other colleges of the
In practice, students
regularly use the 199 numbers
to do original research or study
for the purpose of tying their
formal Integrated Studies
coursework together in a
manner meaningful to them.
The policy of virtually
college-wide independent
study, even for freshmen,
under an easily-recognized
number such as 199, is, like
Integrated Studies, an Arts and
Sciences first.
You are to be commended
for your fine coverage of the
academic aspects of University
life, including the series on
reform. We would appreciate
it, however, if you would also
remember to remind your
readers that the College of Arts
and Sciences is already years
ahead of them in many ways,
in the area of academic reform,
and that the College of Arts
and Sciences will continue to
be the source of major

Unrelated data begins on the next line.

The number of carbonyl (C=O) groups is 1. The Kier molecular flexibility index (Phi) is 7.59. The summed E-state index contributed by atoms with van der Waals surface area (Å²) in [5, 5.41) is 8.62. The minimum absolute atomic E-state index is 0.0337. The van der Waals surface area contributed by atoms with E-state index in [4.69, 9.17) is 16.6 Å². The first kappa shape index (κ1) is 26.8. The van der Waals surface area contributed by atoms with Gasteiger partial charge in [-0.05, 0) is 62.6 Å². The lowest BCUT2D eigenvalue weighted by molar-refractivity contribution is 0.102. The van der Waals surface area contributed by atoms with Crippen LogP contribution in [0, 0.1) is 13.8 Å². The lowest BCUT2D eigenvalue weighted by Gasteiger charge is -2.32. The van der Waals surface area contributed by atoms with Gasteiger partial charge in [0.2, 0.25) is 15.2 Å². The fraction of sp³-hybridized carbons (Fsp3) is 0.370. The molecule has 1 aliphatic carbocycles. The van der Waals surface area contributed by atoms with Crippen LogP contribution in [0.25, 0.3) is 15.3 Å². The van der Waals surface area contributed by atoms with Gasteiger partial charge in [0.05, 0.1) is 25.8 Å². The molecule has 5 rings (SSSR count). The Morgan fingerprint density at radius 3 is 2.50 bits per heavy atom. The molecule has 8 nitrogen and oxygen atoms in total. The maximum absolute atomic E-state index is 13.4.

curricular directions, regardless
of the activities of other groups
on campus.
John Janovy, Jr.
Assistant Dean of
Arts and Sciences
Dear editor,
Ron Kurtenbach, in his
guest opinion column
published in the Dec. 9 issue of
The Daily Nebraskan, wrote a
paper very well-fitting a
student working in English.
However, in one aspect his
article is definitely lacking,
that of word choice. He used
obscenities where they were
completely unneeded. This use
of obscenities shows one of
two things: (1) he does not
have sufficient vocabulary to
avoid the use of profanity, or
(2) he uses obscenity to add
force to his arguments, much
as a six-year-old might.
Wayne Stuenkel